Lecturing students doesn’t ensure they will remember anything you say, and it’s important to apply material to the real-world to give students context. A more ambitious idea? Turn the material you want to teach into a collaborative, interactive, global project!

Adam Bodley, who writes a blog called Biology Cheewit, recently decided to use Flipgrid to teach and provide context to students about something very complex to understand: the world’s biomes.

Bodley explains the project, saying, “Briefly, we each had our classes do research about our respective local biomes, surroundings, and cultures. The students then developed clues relating to their research. I had my students write the clues out as scripts which would form the basis of video messages they recorded using the Flipgrid app. The students in my colleague’s class then viewed the videos, and my students viewed theirs. The students then submitted written questions to each other using Padlet, with which to try & glean more information in order to guess the location of each other’s school. The great thing about this approach is that it can be done asynchronously, avoiding any difficulties arising from being in very different time zones.”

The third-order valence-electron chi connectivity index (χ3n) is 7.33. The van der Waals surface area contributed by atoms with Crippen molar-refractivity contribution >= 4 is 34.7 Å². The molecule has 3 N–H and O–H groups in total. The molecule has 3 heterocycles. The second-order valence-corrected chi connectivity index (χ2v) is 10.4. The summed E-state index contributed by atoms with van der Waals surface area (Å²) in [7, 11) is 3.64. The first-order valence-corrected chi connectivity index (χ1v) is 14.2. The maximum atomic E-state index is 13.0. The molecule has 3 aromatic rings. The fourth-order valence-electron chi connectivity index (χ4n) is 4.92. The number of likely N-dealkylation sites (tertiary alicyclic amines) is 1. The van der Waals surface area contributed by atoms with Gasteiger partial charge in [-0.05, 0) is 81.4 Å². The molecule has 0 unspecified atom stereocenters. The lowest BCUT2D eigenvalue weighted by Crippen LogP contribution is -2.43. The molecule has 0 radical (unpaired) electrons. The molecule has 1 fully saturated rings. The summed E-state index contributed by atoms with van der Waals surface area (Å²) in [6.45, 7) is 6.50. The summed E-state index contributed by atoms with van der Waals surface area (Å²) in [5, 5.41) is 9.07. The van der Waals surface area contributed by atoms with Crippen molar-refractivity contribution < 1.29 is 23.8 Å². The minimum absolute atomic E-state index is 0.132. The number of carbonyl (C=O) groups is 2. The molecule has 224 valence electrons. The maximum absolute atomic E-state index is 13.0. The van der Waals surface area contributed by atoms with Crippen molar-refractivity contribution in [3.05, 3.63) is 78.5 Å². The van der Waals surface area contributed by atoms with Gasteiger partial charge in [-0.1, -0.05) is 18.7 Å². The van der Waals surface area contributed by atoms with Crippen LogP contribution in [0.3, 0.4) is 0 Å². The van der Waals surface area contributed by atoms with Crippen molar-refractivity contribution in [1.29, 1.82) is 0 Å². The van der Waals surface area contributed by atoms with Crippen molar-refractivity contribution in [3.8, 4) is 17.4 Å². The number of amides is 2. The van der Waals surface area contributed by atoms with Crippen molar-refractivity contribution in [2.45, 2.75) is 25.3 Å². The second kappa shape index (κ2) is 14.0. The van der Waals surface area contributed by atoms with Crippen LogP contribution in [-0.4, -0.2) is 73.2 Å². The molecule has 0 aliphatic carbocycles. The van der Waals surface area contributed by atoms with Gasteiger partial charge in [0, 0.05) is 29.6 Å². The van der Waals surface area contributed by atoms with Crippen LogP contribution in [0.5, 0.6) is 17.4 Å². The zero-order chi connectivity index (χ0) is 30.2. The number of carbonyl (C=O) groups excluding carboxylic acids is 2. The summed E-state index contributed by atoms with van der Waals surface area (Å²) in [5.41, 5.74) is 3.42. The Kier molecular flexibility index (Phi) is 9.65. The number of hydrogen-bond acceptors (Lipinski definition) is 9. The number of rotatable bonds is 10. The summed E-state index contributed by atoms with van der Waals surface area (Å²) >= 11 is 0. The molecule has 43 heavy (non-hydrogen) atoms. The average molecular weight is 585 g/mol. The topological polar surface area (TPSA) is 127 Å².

With the help of Flipgrid, Adam’s students were able to collaborate with a classroom from a completely different part of the world. They interacted with the material in a completely different, and might we say more FUN, way than if it had just been taught through a lecture in class.

To read the article in entirety, click this link.

A Global Classroom Collaboration

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